Alan felt he had been mis-sold an investment. We agreed that the business had not correctly assessed his risk appetite.
Soon after retiring, Alan decided that he wanted to invest a lump sum to generate an income to supplement his pension. The business advised him to put £80,000 into a bond that invested in a range of property funds outside the UK. But when Alan lost a significant proportion of his investment, he complained that he’d been sold something that was too risky.
How we helped
Although the business had recorded Alan's attitude to risk as ‘adventurous’, we didn’t think this was an accurate reflection of his circumstances and needs at the time. It was clear that Alan wasn’t in a position to replace any capital that he lost and that the bond wasn’t a suitable product to provide a steady income stream.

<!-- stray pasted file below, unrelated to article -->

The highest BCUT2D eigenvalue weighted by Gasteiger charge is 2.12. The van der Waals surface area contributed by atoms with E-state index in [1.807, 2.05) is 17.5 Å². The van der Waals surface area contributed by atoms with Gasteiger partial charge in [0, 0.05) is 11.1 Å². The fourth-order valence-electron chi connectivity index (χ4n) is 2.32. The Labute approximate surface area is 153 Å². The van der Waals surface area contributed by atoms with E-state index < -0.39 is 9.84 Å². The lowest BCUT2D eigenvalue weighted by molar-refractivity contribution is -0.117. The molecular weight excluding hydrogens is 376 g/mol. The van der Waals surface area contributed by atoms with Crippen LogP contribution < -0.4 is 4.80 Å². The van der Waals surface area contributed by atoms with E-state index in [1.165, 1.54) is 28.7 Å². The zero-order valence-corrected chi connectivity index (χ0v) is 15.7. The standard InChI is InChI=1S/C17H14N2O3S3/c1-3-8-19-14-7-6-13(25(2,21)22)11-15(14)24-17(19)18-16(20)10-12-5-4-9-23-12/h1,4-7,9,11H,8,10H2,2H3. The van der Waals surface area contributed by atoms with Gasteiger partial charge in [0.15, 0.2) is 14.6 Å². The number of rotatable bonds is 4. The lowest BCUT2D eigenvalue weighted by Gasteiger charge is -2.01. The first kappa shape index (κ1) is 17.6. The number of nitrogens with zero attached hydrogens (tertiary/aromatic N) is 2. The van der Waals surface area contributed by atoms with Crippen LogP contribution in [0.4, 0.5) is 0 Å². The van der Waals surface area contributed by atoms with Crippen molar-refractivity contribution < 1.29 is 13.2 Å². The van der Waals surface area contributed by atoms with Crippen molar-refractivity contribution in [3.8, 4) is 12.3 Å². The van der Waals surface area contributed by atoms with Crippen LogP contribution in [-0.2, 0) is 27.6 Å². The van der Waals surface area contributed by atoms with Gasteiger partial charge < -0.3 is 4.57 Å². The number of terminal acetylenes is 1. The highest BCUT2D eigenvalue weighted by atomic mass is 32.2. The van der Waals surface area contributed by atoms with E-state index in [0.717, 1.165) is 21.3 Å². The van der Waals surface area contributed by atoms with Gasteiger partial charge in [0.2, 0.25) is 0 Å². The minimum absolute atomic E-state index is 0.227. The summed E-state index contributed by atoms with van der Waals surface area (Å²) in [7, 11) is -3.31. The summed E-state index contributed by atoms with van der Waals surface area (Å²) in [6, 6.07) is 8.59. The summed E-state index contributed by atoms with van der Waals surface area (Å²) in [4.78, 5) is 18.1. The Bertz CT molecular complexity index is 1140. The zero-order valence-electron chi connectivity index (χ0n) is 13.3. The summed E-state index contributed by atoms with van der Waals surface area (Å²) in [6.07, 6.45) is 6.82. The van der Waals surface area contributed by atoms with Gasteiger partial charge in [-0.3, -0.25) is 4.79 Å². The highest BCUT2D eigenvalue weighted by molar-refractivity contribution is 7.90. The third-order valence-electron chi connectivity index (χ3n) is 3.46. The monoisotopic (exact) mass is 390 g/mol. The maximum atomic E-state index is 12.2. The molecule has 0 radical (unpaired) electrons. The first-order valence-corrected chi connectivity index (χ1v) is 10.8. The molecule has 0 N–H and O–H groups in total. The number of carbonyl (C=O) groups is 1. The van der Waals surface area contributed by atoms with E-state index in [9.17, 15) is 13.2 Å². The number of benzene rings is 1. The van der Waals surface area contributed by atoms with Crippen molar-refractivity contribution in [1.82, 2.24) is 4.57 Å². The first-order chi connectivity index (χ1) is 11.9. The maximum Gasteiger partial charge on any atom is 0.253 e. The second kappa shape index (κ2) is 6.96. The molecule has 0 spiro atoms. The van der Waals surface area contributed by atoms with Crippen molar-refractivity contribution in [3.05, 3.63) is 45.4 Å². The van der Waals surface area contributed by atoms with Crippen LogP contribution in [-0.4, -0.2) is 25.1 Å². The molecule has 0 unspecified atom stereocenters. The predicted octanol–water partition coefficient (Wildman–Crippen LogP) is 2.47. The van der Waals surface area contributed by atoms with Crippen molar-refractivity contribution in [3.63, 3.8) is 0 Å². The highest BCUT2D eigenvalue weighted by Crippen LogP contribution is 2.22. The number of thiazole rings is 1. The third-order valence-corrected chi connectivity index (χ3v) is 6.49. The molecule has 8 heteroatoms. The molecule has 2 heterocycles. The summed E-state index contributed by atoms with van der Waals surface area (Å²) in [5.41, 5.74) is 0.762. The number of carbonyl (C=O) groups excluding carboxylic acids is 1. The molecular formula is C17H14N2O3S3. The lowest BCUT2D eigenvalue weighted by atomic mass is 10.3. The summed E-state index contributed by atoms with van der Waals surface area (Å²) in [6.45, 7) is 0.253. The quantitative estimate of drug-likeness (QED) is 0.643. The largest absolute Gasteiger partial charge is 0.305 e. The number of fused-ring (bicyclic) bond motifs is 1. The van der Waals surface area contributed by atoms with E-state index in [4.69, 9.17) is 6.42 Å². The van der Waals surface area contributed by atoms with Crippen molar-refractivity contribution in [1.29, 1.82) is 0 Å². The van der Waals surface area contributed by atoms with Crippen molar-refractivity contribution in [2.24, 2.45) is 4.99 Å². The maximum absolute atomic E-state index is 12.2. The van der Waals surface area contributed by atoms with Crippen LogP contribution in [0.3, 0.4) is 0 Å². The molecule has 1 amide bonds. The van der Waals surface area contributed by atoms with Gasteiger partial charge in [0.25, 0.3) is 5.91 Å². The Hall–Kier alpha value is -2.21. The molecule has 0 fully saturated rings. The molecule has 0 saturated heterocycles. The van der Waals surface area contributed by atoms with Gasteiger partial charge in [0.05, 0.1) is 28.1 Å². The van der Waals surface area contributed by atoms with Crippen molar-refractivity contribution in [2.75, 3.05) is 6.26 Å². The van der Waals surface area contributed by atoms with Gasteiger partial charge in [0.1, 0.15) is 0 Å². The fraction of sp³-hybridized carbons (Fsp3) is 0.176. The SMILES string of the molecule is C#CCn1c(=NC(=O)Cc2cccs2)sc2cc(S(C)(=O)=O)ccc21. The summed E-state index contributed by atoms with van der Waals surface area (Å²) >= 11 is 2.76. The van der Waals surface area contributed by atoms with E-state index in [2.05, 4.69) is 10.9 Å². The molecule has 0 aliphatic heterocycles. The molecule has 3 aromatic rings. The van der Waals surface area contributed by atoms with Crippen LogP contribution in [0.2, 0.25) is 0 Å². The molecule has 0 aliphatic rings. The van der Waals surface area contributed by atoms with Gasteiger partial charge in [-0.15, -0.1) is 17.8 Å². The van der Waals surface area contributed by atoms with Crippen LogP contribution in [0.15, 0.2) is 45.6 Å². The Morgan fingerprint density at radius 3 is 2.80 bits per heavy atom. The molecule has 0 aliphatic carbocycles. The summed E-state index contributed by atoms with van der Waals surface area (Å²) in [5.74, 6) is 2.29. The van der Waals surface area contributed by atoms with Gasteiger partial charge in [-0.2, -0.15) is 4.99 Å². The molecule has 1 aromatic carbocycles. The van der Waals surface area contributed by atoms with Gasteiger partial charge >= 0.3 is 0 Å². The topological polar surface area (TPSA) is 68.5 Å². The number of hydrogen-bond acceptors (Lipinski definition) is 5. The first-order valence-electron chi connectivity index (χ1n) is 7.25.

Also, some of the funds that the bond was investing in were based in developing countries. So not only was Alan exposed to currency risk, but those property markets were more volatile than the UK equivalent. This hadn’t been explained to Alan when he made the investment.
Putting things right
We concluded that it was inappropriate for the business to recommend that Alan invest the whole £80,000 into a single bond focused on overseas property investment.
Related Case Studies
Customer finds out too late deferral period was in place
Business switches pricing basis but customer warned of risk